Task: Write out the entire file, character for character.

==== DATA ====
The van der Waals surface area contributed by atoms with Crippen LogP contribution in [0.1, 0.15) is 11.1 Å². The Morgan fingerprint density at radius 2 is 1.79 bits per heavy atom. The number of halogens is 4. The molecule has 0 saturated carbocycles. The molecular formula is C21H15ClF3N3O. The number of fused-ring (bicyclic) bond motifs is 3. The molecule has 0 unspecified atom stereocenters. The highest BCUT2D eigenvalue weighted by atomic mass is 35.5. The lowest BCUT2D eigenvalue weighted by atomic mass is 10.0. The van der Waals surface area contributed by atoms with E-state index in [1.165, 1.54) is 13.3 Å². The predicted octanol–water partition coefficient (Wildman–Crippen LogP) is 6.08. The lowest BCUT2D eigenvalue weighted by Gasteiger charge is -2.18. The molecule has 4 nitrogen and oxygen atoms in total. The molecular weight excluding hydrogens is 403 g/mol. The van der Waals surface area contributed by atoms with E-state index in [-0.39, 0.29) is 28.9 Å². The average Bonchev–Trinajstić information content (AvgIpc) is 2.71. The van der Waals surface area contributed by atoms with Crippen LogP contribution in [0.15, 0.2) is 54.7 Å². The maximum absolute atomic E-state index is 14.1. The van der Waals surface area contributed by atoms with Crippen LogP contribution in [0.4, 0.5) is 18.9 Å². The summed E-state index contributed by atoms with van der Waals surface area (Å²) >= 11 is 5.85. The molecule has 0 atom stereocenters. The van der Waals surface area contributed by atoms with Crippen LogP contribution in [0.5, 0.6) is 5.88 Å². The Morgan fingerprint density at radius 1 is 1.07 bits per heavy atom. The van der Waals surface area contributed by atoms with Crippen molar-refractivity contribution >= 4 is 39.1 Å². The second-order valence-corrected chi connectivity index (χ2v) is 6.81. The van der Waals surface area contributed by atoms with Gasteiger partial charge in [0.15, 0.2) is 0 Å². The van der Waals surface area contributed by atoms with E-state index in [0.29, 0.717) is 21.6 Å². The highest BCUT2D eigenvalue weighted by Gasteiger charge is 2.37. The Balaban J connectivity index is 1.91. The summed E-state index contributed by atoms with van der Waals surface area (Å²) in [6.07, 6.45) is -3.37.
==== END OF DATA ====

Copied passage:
The van der Waals surface area contributed by atoms with Crippen LogP contribution in [0.1, 0.15) is 11.1 Å². The Morgan fingerprint density at radius 2 is 1.79 bits per heavy atom. The number of halogens is 4. The molecule has 0 saturated carbocycles. The molecular formula is C21H15ClF3N3O. The number of fused-ring (bicyclic) bond motifs is 3. The molecule has 0 unspecified atom stereocenters. The highest BCUT2D eigenvalue weighted by atomic mass is 35.5. The lowest BCUT2D eigenvalue weighted by atomic mass is 10.0. The van der Waals surface area contributed by atoms with E-state index in [1.165, 1.54) is 13.3 Å². The predicted octanol–water partition coefficient (Wildman–Crippen LogP) is 6.08. The lowest BCUT2D eigenvalue weighted by Gasteiger charge is -2.18. The molecule has 4 nitrogen and oxygen atoms in total. The molecular weight excluding hydrogens is 403 g/mol. The van der Waals surface area contributed by atoms with E-state index in [-0.39, 0.29) is 28.9 Å². The average Bonchev–Trinajstić information content (AvgIpc) is 2.71. The van der Waals surface area contributed by atoms with Crippen LogP contribution in [0.15, 0.2) is 54.7 Å². The maximum absolute atomic E-state index is 14.1. The van der Waals surface area contributed by atoms with Crippen LogP contribution in [0.4, 0.5) is 18.9 Å². The summed E-state index contributed by atoms with van der Waals surface area (Å²) >= 11 is 5.85. The molecule has 0 atom stereocenters. The van der Waals surface area contributed by atoms with Crippen LogP contribution in [0.5, 0.6) is 5.88 Å². The Morgan fingerprint density at radius 1 is 1.07 bits per heavy atom. The van der Waals surface area contributed by atoms with Crippen molar-refractivity contribution >= 4 is 39.1 Å². The second-order valence-corrected chi connectivity index (χ2v) is 6.81. The van der Waals surface area contributed by atoms with Gasteiger partial charge in [0.15, 0.2) is 0 Å². The van der Waals surface area contributed by atoms with E-state index in [0.29, 0.717) is 21.6 Å². The highest BCUT2D eigenvalue weighted by Gasteiger charge is 2.37. The Balaban J connectivity index is 1.91. The summed E-state index contributed by atoms with van der Waals surface area (Å²) in [6.07, 6.45) is -3.37.